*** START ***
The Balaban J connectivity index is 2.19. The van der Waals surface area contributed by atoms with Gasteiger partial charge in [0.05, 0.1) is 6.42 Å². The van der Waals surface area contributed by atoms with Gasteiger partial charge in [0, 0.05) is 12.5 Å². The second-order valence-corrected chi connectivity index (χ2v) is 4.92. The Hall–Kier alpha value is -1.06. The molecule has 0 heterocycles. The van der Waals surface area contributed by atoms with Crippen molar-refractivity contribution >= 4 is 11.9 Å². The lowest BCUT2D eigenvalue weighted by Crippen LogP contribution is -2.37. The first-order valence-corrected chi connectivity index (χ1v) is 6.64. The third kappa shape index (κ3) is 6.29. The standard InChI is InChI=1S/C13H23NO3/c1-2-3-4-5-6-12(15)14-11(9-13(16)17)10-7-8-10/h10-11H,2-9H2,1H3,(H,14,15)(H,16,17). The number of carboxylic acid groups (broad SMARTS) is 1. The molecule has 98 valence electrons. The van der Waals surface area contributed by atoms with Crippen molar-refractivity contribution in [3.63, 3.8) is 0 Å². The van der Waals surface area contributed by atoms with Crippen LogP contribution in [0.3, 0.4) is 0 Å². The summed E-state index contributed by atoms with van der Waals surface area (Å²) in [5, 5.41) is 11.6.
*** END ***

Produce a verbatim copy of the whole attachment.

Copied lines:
The Balaban J connectivity index is 2.19. The van der Waals surface area contributed by atoms with Gasteiger partial charge in [0.05, 0.1) is 6.42 Å². The van der Waals surface area contributed by atoms with Gasteiger partial charge in [0, 0.05) is 12.5 Å². The second-order valence-corrected chi connectivity index (χ2v) is 4.92. The Hall–Kier alpha value is -1.06. The molecule has 0 heterocycles. The van der Waals surface area contributed by atoms with Crippen molar-refractivity contribution >= 4 is 11.9 Å². The lowest BCUT2D eigenvalue weighted by Crippen LogP contribution is -2.37. The first-order valence-corrected chi connectivity index (χ1v) is 6.64. The third kappa shape index (κ3) is 6.29. The standard InChI is InChI=1S/C13H23NO3/c1-2-3-4-5-6-12(15)14-11(9-13(16)17)10-7-8-10/h10-11H,2-9H2,1H3,(H,14,15)(H,16,17). The number of carboxylic acid groups (broad SMARTS) is 1. The molecule has 98 valence electrons. The van der Waals surface area contributed by atoms with Crippen molar-refractivity contribution in [3.63, 3.8) is 0 Å². The van der Waals surface area contributed by atoms with Crippen LogP contribution in [0.3, 0.4) is 0 Å². The summed E-state index contributed by atoms with van der Waals surface area (Å²) in [5, 5.41) is 11.6.